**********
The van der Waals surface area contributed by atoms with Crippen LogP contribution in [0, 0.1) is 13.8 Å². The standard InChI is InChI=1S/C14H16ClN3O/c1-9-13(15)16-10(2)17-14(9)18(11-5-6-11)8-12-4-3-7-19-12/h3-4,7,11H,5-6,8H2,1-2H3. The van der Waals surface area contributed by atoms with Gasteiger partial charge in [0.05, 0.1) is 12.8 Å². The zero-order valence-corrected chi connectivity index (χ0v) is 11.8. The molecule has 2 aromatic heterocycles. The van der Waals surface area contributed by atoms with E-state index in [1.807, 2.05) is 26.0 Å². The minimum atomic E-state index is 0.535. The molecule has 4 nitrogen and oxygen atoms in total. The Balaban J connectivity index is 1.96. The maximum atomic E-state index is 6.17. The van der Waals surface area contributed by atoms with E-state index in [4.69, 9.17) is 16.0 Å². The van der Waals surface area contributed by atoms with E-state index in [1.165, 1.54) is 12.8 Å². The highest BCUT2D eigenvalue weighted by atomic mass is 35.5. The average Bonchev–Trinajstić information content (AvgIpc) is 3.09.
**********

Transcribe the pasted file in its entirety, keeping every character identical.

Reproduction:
The van der Waals surface area contributed by atoms with Crippen LogP contribution in [0, 0.1) is 13.8 Å². The standard InChI is InChI=1S/C14H16ClN3O/c1-9-13(15)16-10(2)17-14(9)18(11-5-6-11)8-12-4-3-7-19-12/h3-4,7,11H,5-6,8H2,1-2H3. The van der Waals surface area contributed by atoms with Gasteiger partial charge in [0.05, 0.1) is 12.8 Å². The zero-order valence-corrected chi connectivity index (χ0v) is 11.8. The molecule has 2 aromatic heterocycles. The van der Waals surface area contributed by atoms with E-state index in [1.807, 2.05) is 26.0 Å². The minimum atomic E-state index is 0.535. The molecule has 4 nitrogen and oxygen atoms in total. The Balaban J connectivity index is 1.96. The maximum atomic E-state index is 6.17. The van der Waals surface area contributed by atoms with E-state index in [4.69, 9.17) is 16.0 Å². The van der Waals surface area contributed by atoms with E-state index in [1.165, 1.54) is 12.8 Å². The highest BCUT2D eigenvalue weighted by atomic mass is 35.5. The average Bonchev–Trinajstić information content (AvgIpc) is 3.09.